Date of Award


Degree Name

Master of Theology (Th.M)

Schools and Centres

Philosophy and Theology

First Supervisor

Dr Henry Novello


This dissertation critically examines the concerns of the Congregation for the Doctrine of the Faith in relation to the methodological presuppositions in the works of Jon Sobrino, SJ. In the context of the poor of El Salvador, Sobrino formulates his Christology through the Jesus of history who preached the liberating praxis of the kingdom of God. By focusing on a low Christology, Sobrino intends to correct that high Christology, often favoured in comfortable places, that tends to ignore the truly historical and kenotic aspects of the mystery of the Incarnation. The study highlights the view that all theology is contextual and hermeneutical, thus the Christ of faith does not exist in a transtemporal vacuum but arises out of the dialectic interplay between revelation and history. When context and historical setting is afforded its rightful place in theological method, then we can understand Sobrino’s contention that the Church of the poor is the ecclesial setting for Christology in Latin America, a view which the Congregation rejects. The study also investigates Sobrino’s claims that the dogmatic formulas of the early Councils are “dangerous” and offers some plausible suggestions as to why Sobrino uses such strong language. The final issue to be discussed will be Sobrino’s contention that the conciliar dogmatics represent a “hellenization of Christianity,” a view which the Congregation also rejects. In each of these issues raised by the Congregation, the intention of the study is to illustrate that the positions of the two parties should be viewed as complementary and not mutually exclusive, so that a constructive dialogue might be set in place and so lead us further into the mystery of the Incarnation.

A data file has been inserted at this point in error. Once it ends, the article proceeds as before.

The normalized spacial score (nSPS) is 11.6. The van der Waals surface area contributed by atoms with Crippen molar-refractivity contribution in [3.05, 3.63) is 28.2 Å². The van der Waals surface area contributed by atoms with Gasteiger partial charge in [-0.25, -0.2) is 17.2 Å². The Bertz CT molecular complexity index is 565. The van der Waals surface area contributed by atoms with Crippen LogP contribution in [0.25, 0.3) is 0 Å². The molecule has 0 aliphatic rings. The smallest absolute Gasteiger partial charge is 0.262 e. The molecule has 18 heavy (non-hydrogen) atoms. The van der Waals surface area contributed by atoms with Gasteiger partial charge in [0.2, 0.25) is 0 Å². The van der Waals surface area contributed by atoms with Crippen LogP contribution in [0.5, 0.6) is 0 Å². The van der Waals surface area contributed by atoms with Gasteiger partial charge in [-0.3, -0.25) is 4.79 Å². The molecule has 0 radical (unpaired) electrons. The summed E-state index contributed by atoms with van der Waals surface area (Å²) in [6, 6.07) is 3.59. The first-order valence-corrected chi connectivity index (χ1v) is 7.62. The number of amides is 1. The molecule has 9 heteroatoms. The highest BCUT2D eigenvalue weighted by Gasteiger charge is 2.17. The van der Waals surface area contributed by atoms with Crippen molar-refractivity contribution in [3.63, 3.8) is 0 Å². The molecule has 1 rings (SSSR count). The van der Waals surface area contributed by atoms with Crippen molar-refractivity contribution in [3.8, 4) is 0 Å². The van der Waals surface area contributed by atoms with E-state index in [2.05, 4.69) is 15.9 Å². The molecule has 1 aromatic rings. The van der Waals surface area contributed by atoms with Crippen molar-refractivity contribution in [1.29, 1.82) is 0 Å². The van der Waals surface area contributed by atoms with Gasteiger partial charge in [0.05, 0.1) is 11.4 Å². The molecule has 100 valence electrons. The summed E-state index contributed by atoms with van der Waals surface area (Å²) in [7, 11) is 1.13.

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Religion Commons